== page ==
Replays of Spartans' 2013 defense get Joe Bachie all wound up
East Lansing — When Joe Bachie had a break during preseason camp this month, he turned on some old game tapes.
While others might have relished the break by hanging out in their room or grabbing a bite to eat with teammates, Bachie was busy watching what he believes is the best defense to play at Michigan State. That, of course, would be the unit that helped lead the Spartans to a Big Ten title and a victory in the Rose Bowl in 2013.
“I love watching the ’13 defense,” Bachie said. “I’ve probably watched every game of theirs a couple of times. A bunch of us go through film, especially during camp. When we do it’s usually the ’13 team.”
It’s easy to understand why. That season, the Spartans ranked fourth in the nation in total defense while intercepting 14 passes and allowing less than 100 yards a game on the ground. The unit featured a pair of future first-round picks at cornerback — Darqueze Dennard in 2014 and Trae Waynes in 2015 — as well as a defensive line that featured future NFLer Shilique Calhoun.
But often Bachie’s attention is zeroed in on the center of the defense where Max Bullough manned the middle linebacker spot, the same one Bachie now holds for Michigan State.
What Bachie sees is the type of player he aspires to be.
“He was the quarterback,” Bachie said of Bullough. “He had everybody on the same page. He ran the show. Everybody had confidence in what he was saying out there and I feel we’re pretty confident group. Whether I’m making an adjustment or somebody in the back end is making an adjustment we all have confidence and we have to get to that level (of the 2013 team) and step our game up.”
It helps to have Bachie, who was voted by his teammates as Michigan State’s most valuable player last season when he collected 100 tackles for a Spartans defense that was a second in the nation in rushing defense and helped MSU win 10 games.
Now entering his junior season, Bachie is taking his place among the long list of top-notch middle linebackers that have played at Michigan State. In his 12 seasons at MSU, coach Mark Dantonio has compiled quite a list, beginning with Greg Jones, a two-time All-American (2009, 2010) who ranks third in career tackles at Michigan State.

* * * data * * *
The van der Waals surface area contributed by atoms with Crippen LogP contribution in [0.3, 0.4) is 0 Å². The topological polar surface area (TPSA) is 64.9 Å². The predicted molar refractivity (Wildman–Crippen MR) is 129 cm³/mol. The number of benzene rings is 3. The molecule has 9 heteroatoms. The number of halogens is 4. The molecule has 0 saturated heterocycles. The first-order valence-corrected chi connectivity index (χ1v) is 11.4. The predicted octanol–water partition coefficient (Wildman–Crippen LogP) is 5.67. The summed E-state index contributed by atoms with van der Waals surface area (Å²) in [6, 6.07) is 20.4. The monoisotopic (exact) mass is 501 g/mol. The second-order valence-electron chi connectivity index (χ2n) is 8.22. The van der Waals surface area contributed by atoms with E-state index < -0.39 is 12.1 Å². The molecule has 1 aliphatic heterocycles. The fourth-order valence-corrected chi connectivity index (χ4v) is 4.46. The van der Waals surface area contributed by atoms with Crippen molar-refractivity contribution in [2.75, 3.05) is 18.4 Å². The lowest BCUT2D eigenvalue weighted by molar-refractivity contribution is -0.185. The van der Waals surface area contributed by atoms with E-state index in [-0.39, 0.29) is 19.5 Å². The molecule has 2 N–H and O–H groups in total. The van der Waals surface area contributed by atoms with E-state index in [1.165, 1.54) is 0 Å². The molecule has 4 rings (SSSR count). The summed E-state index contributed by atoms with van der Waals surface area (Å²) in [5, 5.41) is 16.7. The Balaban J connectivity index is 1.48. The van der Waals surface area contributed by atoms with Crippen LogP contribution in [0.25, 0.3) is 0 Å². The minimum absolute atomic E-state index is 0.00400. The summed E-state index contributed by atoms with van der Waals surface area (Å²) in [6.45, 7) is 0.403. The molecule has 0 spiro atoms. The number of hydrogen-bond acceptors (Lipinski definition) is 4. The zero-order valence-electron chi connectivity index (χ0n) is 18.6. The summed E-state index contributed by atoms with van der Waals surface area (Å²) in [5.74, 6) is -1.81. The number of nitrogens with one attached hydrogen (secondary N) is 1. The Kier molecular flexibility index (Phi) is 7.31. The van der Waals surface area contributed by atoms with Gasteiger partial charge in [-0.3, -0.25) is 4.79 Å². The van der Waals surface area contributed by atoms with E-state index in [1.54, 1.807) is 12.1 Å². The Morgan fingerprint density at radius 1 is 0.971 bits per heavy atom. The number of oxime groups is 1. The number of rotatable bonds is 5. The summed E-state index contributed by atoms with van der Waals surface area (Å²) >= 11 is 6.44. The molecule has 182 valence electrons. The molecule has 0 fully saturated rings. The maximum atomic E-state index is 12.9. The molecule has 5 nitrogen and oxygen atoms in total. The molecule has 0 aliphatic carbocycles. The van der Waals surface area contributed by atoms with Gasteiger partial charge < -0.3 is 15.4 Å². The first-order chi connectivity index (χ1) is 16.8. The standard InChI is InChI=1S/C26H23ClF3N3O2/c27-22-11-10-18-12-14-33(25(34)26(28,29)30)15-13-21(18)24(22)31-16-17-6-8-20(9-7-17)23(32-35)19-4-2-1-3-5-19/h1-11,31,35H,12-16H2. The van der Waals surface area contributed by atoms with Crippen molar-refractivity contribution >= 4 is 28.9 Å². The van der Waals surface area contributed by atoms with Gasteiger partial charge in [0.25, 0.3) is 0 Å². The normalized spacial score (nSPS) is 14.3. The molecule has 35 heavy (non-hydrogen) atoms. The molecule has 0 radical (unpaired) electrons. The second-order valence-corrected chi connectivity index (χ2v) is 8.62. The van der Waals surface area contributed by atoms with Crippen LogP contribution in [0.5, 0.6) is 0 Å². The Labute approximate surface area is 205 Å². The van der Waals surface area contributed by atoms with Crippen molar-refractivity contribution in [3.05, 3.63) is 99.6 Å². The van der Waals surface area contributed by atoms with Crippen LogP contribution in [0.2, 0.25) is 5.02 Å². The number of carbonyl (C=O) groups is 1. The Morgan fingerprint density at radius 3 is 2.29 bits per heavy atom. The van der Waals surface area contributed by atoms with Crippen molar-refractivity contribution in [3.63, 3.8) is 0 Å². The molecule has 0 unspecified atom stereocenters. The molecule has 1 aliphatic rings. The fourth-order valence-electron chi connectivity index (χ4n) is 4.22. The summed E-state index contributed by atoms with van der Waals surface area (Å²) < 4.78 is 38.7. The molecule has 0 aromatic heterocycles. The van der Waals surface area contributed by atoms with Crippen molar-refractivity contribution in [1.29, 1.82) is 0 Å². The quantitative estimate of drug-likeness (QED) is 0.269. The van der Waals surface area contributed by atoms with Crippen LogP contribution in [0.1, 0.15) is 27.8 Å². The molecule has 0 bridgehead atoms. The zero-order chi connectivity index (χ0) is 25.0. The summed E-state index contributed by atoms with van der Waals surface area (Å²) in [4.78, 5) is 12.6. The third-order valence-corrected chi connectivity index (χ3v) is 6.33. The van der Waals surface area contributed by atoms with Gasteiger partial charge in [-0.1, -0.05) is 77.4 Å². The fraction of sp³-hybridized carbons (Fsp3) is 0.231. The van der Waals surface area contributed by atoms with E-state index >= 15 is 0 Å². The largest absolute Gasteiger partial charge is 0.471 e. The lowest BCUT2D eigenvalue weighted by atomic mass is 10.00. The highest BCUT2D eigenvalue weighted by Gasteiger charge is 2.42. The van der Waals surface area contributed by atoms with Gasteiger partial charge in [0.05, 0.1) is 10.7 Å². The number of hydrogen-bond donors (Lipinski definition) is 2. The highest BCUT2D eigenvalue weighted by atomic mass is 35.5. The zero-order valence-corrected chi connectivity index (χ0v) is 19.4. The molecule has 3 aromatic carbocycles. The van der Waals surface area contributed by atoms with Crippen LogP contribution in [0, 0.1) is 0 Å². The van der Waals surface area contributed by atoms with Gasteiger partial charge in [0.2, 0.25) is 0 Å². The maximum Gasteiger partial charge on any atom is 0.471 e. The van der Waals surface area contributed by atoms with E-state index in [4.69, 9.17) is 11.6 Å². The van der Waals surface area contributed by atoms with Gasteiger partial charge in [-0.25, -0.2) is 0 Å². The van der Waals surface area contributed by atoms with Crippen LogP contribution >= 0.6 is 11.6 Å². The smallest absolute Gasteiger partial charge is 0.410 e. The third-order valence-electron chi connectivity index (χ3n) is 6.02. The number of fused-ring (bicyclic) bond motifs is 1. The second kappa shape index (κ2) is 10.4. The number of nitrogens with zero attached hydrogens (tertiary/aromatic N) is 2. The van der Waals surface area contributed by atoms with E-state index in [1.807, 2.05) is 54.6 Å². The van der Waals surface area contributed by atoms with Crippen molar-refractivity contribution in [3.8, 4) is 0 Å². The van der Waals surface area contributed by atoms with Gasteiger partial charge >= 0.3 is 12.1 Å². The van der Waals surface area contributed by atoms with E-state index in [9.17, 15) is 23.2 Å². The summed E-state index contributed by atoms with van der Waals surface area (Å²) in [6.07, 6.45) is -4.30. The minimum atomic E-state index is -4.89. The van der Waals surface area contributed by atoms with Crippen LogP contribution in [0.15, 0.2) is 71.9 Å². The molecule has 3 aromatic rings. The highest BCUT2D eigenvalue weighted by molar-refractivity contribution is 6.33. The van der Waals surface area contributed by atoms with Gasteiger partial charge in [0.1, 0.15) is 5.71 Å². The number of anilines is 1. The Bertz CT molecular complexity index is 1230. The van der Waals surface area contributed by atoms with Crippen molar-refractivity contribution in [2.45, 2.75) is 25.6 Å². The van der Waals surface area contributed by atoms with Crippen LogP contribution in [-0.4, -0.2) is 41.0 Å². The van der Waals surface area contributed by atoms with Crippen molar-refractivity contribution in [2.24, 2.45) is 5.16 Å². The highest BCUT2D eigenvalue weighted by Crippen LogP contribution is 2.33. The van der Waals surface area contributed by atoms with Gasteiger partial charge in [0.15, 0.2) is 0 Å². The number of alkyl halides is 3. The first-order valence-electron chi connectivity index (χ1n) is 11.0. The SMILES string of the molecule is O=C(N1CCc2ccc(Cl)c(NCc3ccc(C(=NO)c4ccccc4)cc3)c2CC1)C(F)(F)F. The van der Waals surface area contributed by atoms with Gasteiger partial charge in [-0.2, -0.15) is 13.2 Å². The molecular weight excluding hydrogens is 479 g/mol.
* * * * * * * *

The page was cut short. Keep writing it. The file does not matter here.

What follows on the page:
Jones was followed by Bullough, a third-team All-American in 2013, and eventually Riley Bullough, a second-team All-Big Ten performer for the 2015 MSU team that reached the College Football Playoffs.
Mike Tressel has worked closely with them all. Now in his first season as the sole defensive coordinator, Tressel has coached linebackers since coming to MSU with Dantonio in 2007. He believes Bachie matches up.
“He’s right up there with the best of them, no doubt about it,” Tressel said. “We’ve been fortunate enough to have great leadership in our middle linebacker spot and he fits right in that mold. The other thing that puts him in the same category as the Bulloughs, for example, is he’s an absolute football junkie. He loves the game, he loves contact. He really runs well, has great leadership, so he’s right up there with the best.”
Bachie is in a unique position as No. 11 Michigan State gets set to open the season Friday night against Utah State. Not only can he watch some of those that came before him, he’s on the field with one of the best.
That’s because Chuck Bullough is in his first season as the Spartans’ defensive ends coach. Bullough played for George Perles from 1988-91 and piled up 391 career tackles, including 175 as a senior in 1991. That number still stands as the most in program history.
“I love the challenge and he messes with me about trying to get 175 tackles in a year,” Bachie said of Chuck Bullough. “I’m like, ‘That’s not the game anymore. We’re not running power 40 times.’ But he messes with me like, ‘Yeah, it’s getting passed down from Jones, Max, Riley and now it’s you. What are you gonna do?’”
Bachie could be right. Getting to 175 tackles might be pushing things, but there seems little doubt Bachie will surpass the 100 tackles he had last season.
A lot of that is based purely on Bachie’s ability, but it helps to have defensive tackles Raequan Williams and Mike Panasiuk clogging up the middle of the line while Bachie gets help chasing down ball carriers from fellow linebackers like Andrew Dowell, Tyriq Thompson, Antjuan Simmons, Brandon Randle and Jon Reschke.
“If he continues to play the way he has, through experience, he’s gonna continue to get better,” Tressel said. “I think he has the ability to make more big plays this year. I think he’s a guy that can create turnovers and he did that last year, but I expect him to have those game-changing plays on the mind a little bit more. But it’s a fine line between making sure you do your 1/11th and try not to do too much and then coming up with those big plays. But I anticipate him making more of those game-changing momentum-type of plays.”
Bachie has done enough to expect he’ll make that jump. If he does, it almost surely means good things for Michigan State this season. If it ends with a championship, he might end up seeing his name move past some of those he’s looked up to.
“He's built a foundation,” Dantonio said. “What he does on that foundation this year, then the next year, will define him.
“I think he has the mindset, skill level, and the intensity to be as good as any of those guys.”